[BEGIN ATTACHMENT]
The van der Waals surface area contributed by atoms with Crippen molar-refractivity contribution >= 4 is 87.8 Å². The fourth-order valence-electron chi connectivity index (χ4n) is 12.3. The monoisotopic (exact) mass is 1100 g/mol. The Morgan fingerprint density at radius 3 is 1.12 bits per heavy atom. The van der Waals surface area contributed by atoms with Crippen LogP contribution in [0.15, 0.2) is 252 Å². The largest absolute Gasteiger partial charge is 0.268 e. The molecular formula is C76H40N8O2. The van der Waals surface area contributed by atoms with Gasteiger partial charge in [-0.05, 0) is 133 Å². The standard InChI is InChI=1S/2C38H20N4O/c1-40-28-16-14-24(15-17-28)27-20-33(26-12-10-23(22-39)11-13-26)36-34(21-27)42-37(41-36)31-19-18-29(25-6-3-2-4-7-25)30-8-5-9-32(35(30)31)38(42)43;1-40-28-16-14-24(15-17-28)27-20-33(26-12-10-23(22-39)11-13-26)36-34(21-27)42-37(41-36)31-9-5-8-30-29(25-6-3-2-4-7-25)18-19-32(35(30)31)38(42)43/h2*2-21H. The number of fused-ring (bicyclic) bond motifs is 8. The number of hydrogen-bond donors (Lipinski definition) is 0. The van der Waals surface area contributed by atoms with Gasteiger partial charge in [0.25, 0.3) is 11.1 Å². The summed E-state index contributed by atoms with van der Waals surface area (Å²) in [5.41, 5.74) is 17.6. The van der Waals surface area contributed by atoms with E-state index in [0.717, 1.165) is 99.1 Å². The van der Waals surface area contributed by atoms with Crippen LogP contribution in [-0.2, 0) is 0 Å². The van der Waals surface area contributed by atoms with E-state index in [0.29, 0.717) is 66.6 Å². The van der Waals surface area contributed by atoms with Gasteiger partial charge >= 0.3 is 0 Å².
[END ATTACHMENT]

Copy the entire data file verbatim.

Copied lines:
The van der Waals surface area contributed by atoms with Crippen molar-refractivity contribution >= 4 is 87.8 Å². The fourth-order valence-electron chi connectivity index (χ4n) is 12.3. The monoisotopic (exact) mass is 1100 g/mol. The Morgan fingerprint density at radius 3 is 1.12 bits per heavy atom. The van der Waals surface area contributed by atoms with Crippen LogP contribution in [0.15, 0.2) is 252 Å². The largest absolute Gasteiger partial charge is 0.268 e. The molecular formula is C76H40N8O2. The van der Waals surface area contributed by atoms with Gasteiger partial charge in [-0.05, 0) is 133 Å². The standard InChI is InChI=1S/2C38H20N4O/c1-40-28-16-14-24(15-17-28)27-20-33(26-12-10-23(22-39)11-13-26)36-34(21-27)42-37(41-36)31-19-18-29(25-6-3-2-4-7-25)30-8-5-9-32(35(30)31)38(42)43;1-40-28-16-14-24(15-17-28)27-20-33(26-12-10-23(22-39)11-13-26)36-34(21-27)42-37(41-36)31-9-5-8-30-29(25-6-3-2-4-7-25)18-19-32(35(30)31)38(42)43/h2*2-21H. The number of fused-ring (bicyclic) bond motifs is 8. The number of hydrogen-bond donors (Lipinski definition) is 0. The van der Waals surface area contributed by atoms with Gasteiger partial charge in [0.25, 0.3) is 11.1 Å². The summed E-state index contributed by atoms with van der Waals surface area (Å²) in [5.41, 5.74) is 17.6. The van der Waals surface area contributed by atoms with E-state index in [0.717, 1.165) is 99.1 Å². The van der Waals surface area contributed by atoms with Crippen LogP contribution in [-0.2, 0) is 0 Å². The van der Waals surface area contributed by atoms with E-state index in [0.29, 0.717) is 66.6 Å². The van der Waals surface area contributed by atoms with Gasteiger partial charge >= 0.3 is 0 Å².